Contributed by: Rachna Arya
What Are Antioxidants?
They are naturally occurring chemicals that fight a process in your cells known as oxidative stress, and this is thought to boost overall health. The main source is plant-based foods, including fruits and vegetables. However, they can also be found in man-made substances, such as dietary supplements.
Examples of antioxidants include:
Beta-caroteneLuteinLycopeneSeleniumManganeseVitamin AVitamin CVitamin E
Plant nutrients and chemicals like phenols, polyphenols, flavonoids, and phytoestrogens are also antioxidants. Each antioxidant has unique properties and serves a different function. So, it is a misconception that antioxidants are interchangeable with another. This is why it is necessary to have a range of different foods.
Prospective studies have shown that higher intakes of antioxidant-rich foods contribute effectively to a lowered risk of chronic oxidative stress-related diseases such as cardiovascular diseases, cancer, and deaths from all causes. At the same time, abundant evidence suggests that eating fruits, vegetables, and whole grains provides protection against many scourges of ageing.
In this article, we will look at some nutrients with antioxidant activity and the foods in which they are found:
It is an important dietary compound that has been linked with various health benefits. It is an antioxidant that belongs to a group of coloured pigments called carotenoids. The human body converts beta carotene into vitamin A, which is needed for good vision and eye health, a strong immune system, and for healthy skin and mucous membranes.
Where to get it:
Brightly coloured fruits and vegetables, such as carrots, squash, spinach, lettuce, tomatoes, sweet potatoes, broccoli, and other green vegetables.
This fat-soluble antioxidant fights off free radicals that attack fats in your cell walls. Consumption of foods rich in vitamin E has been associated with better cardiovascular health. This nutrient also plays an important role in vision, reproduction, and the health of your blood, brain and skin.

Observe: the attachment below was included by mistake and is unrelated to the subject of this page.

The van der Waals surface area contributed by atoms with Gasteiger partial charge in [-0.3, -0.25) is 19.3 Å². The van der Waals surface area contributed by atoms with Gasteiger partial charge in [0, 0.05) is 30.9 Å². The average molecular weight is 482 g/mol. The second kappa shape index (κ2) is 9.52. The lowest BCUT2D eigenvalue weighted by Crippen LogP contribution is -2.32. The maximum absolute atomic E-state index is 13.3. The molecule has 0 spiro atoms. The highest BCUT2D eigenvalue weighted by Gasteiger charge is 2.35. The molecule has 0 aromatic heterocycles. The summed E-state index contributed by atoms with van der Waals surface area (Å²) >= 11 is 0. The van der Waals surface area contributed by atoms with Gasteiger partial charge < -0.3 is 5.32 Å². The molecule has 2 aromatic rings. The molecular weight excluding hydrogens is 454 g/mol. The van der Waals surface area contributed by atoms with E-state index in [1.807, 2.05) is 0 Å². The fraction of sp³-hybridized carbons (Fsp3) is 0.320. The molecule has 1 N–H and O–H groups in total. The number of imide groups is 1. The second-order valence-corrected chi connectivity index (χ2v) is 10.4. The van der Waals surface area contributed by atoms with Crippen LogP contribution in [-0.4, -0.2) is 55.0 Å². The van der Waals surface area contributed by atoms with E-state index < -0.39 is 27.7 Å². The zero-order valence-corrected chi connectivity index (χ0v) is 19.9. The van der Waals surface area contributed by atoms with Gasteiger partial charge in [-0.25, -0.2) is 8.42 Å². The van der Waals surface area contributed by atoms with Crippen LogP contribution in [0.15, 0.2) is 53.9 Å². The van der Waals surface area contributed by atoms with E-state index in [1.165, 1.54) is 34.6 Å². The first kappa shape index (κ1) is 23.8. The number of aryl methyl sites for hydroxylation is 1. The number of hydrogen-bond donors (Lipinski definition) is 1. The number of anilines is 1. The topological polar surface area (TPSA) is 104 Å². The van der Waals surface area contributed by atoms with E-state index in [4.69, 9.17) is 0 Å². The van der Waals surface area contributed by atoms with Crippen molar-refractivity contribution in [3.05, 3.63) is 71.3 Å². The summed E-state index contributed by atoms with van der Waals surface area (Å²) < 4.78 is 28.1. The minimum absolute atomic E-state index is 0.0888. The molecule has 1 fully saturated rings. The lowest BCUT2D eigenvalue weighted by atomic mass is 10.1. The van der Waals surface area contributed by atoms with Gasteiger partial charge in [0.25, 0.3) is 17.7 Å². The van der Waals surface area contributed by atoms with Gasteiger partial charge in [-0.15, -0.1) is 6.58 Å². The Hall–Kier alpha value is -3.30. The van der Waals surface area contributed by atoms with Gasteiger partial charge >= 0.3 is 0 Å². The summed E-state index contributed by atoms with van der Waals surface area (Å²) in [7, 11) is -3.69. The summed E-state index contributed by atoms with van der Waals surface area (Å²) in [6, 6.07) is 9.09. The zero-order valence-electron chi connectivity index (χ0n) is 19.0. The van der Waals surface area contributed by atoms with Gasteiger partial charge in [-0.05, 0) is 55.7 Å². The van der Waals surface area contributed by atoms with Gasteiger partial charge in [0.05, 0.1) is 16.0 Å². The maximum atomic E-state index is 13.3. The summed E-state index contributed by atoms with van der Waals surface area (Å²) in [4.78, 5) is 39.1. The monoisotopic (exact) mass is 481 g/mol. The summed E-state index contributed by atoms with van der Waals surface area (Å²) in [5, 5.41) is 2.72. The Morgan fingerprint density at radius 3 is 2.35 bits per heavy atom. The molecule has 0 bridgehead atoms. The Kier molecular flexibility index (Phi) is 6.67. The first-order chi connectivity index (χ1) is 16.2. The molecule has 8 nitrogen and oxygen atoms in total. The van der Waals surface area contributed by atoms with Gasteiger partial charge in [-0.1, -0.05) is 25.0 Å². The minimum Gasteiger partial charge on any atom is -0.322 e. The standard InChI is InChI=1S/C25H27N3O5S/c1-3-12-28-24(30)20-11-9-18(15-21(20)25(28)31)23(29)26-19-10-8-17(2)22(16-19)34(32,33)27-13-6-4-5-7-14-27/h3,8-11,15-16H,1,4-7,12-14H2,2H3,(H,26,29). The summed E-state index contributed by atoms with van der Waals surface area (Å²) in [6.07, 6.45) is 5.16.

Where to get it:
Whole grains, vegetable oils, Beet greens, collard greens, spinach, peanut butter, red bell pepper, and green leafy vegetables.
Also known as ascorbic acid, this powerful antioxidant can neutralize harmful free radicals. Since it is water soluble (the body does not store it), it is important to consume food that contains it, every day. Vitamin C is necessary for cardiovascular health, wound healing and prevention of cancers of the stomach, lung, and digestive system.
Where to get it:
Green vegetables, tomatoes, strawberries, potatoes, green peas and citrus fruits like oranges and grapefruits, spinach and other green, leafy vegetables
Found in soil and water, this antioxidant helps lower oxidative stress in the body, which reduces inflammation and enhances immunity. Various studies have demonstrated that increased blood levels of selenium are associated with enhanced immune response. Research suggests it can help to reduce the production of oxidised LDL and, therefore, the incidence of heart diseases as well as protect against cancer, especially of the lung, colon, and prostate.
Where to get it:
Brazilian nuts, grains, garlic, eggs, soybeans, seafood, red meat, and liver.
Omega-3 and Omega-6 Fatty Acids
Omega-3s are very powerful antioxidants that help remove toxins from the body and protect the cells and tissues from oxidative stress, allowing them to function optimally. Both essential omega-6 and omega-3 fatty acids are beneficial in the prevention or treatment of several cardiovascular, neurological, dermatological, and psychiatric disorders.
Where to get them:
Flaxseeds, salmon, tuna, sardines, walnut, vegetable oils, nuts, poultry
Vegetables and fruits with rich, vibrant colours often contain the most antioxidants. In general, the more intense the colour of the fruit or vegetable, the more antioxidants it has. There is no set recommended daily allowance for antioxidants, but it’s true that if you eat more of them, you’re less likely to get any number of diseases.
However, it is worth remembering that, while studies link the consumption of fruits and vegetables with better overall health, consuming added antioxidants, especially in processed foods, may not provide significant benefits.
Additionally, it is important to consult health before you consider taking antioxidant supplements.
However, there might be chances that you are allergic to any of the ingredients or might have an undiagnosed medical condition that can be aggravated by any of the ingredients.
‘In such a situation, you can also opt for genetic testing, which is a cutting-edge predictive health tool to ascertain your predisposition towards certain foods; that can have a positive or negative impact, depending from person to person.
Furthermore, you should also undergo preventive health checkups. These health checks give a complete report about your health, allowing you to take necessary precautionary measures to improve your well-being and keep a host of ailments at bay.